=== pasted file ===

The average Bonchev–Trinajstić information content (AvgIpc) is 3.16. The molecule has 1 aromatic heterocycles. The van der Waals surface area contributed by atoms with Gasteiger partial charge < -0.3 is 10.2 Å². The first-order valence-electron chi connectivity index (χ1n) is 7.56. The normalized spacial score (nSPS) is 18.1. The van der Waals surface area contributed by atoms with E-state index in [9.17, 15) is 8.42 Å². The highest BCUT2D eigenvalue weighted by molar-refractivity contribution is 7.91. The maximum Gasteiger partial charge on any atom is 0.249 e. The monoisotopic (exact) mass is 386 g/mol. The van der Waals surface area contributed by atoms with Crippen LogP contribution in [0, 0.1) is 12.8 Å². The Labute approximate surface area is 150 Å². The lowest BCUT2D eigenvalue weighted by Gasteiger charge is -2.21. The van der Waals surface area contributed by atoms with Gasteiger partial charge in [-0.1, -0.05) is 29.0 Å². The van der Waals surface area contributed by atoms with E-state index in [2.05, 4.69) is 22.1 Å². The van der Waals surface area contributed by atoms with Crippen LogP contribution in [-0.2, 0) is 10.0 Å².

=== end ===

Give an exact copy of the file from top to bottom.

The average Bonchev–Trinajstić information content (AvgIpc) is 3.16. The molecule has 1 aromatic heterocycles. The van der Waals surface area contributed by atoms with Gasteiger partial charge < -0.3 is 10.2 Å². The first-order valence-electron chi connectivity index (χ1n) is 7.56. The normalized spacial score (nSPS) is 18.1. The van der Waals surface area contributed by atoms with E-state index in [9.17, 15) is 8.42 Å². The highest BCUT2D eigenvalue weighted by molar-refractivity contribution is 7.91. The maximum Gasteiger partial charge on any atom is 0.249 e. The monoisotopic (exact) mass is 386 g/mol. The van der Waals surface area contributed by atoms with Crippen LogP contribution in [0, 0.1) is 12.8 Å². The Labute approximate surface area is 150 Å². The lowest BCUT2D eigenvalue weighted by Gasteiger charge is -2.21. The van der Waals surface area contributed by atoms with Gasteiger partial charge in [-0.1, -0.05) is 29.0 Å². The van der Waals surface area contributed by atoms with E-state index in [2.05, 4.69) is 22.1 Å². The van der Waals surface area contributed by atoms with Crippen LogP contribution in [-0.2, 0) is 10.0 Å².